U.S., Canada and Latin America the cheapest regions to mine gold: report

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AngloGold Ashanti's Americas division produced gold at $765 per ounce, almost $100 an ounce less than its operations in South Africa.

Gold is being mined by some of the world’s biggest producers at costs that are higher than the current price of the precious metal, several recent earnings reports have revealed.

But according to Forbes’ columnist Tim Treadgold, the one place where the trend seems to be going the opposite direction is in the U.S.

“In the commodity world the value-gap is best illustrated by that universal material gold, with the cost profile of one company demonstrating why the U.S. is a preferred destination for new mine developments,” he writes.

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Gold mined in the Americas is the cheapest.

He takes AngloGold Ashanti’s (NYSE:AU) (JSE:ANG) latest results as an example. The South Africa-based company, one of the world's biggest gold producers, said Monday its second-quarter net loss shrank to $80 million from $2.17 billion a year earlier partly because of higher gold output.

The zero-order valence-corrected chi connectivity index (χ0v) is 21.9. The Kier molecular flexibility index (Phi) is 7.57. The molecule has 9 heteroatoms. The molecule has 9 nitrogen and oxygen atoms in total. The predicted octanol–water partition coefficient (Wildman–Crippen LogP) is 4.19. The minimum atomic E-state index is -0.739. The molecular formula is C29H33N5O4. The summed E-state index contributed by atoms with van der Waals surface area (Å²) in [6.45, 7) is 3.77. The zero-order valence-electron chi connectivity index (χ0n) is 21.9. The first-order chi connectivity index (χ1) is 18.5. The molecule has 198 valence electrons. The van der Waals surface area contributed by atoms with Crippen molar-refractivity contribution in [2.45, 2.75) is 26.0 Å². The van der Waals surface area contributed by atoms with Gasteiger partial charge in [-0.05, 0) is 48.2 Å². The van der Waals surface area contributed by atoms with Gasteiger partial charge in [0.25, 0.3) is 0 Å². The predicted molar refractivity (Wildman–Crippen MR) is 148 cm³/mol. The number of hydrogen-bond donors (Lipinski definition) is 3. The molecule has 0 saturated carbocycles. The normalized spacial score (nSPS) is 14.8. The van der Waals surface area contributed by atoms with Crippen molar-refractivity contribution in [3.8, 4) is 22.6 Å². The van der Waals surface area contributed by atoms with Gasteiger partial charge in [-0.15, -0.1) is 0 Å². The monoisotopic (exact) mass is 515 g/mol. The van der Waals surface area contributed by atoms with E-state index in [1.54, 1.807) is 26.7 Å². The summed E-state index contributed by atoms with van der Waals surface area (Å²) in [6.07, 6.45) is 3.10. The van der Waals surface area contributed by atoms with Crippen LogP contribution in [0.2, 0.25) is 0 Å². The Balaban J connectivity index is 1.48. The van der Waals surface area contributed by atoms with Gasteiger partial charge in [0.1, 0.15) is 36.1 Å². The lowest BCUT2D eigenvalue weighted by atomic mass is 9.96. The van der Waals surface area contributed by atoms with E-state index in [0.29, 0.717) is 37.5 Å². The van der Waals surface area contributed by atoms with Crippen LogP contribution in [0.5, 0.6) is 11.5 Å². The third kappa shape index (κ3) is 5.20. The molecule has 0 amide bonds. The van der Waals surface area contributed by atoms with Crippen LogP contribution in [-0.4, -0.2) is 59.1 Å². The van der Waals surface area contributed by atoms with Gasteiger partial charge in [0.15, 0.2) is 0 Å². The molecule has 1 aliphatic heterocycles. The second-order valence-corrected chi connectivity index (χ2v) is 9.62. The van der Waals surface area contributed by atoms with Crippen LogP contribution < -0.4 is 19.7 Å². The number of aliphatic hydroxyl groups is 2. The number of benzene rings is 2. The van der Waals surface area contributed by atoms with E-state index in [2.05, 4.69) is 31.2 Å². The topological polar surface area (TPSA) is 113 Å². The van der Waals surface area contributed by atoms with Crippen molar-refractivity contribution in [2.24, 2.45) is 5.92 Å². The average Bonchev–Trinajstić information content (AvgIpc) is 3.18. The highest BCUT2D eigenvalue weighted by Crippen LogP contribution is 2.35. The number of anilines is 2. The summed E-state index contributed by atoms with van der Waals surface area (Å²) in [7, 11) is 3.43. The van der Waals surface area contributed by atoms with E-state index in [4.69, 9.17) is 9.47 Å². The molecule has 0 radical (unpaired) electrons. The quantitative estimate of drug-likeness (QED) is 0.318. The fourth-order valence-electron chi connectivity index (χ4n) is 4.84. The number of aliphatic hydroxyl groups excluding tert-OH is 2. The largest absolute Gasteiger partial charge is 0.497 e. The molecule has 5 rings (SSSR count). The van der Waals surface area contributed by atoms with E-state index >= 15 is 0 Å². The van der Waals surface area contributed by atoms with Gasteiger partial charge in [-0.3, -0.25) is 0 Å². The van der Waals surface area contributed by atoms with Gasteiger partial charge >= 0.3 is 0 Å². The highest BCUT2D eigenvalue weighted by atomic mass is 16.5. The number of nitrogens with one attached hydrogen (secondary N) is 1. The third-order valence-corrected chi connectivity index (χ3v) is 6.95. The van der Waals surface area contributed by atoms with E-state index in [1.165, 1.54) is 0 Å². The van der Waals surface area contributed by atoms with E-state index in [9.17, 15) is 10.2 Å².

But once the results were broken down for the miner’s four divisions (South Africa, Continental Africa, Australia and the Americas), it became clear that the Americas unit, which includes Cripple Creek & Victor mine in Colorado, as well as operations in Brazil and Colombia, won the cost race.

According to Bank of America Merrill Lynch, that division produced gold at $765 per ounce, almost $100 an ounce less than AngloGold’s operations in South Africa.

Here comes the AISC

These sorts of analyses are now possible since the industry introduced a new measure that may become a benchmark of industry efficiency for companies and investors: the all-in sustaining costs, or AISC.

For years the market sentiment was that the gold industry’s cost reporting was some sort of a joke. But companies have worked hard to shed that reputation in the past year and a half, making undeniable progress with the institution of the AISC in 2012.

Widely adapted by the sector last year, AISC captures a point-in-time look at what it costs to run a gold mine and generate today’s revenue. That means the measure includes sustaining capital (which gets bigger and bigger as mines get older and grades decline) as well as G&A expenses. It does not include costs such as project capital (which is included in a separate all-in cost measure) or dividends (which are discretionary).

The all-in cash costs reporting metrics have not been without critics. Last month the CEO of  Randgold Resources (LON:RRS), Mark Bristow, lashed out against the tool, denouncing AISC as the refuge of companies that were not making any profit. He told Mining Weekly that AISC was just “jiggery-pokery”.

Gold prices were trading modestly higher in early U.S. trading Wednesday. December Comex gold was last up $2.70 at $1,313.30 an ounce. Spot gold was last quoted up $3.40 at $1,312.50.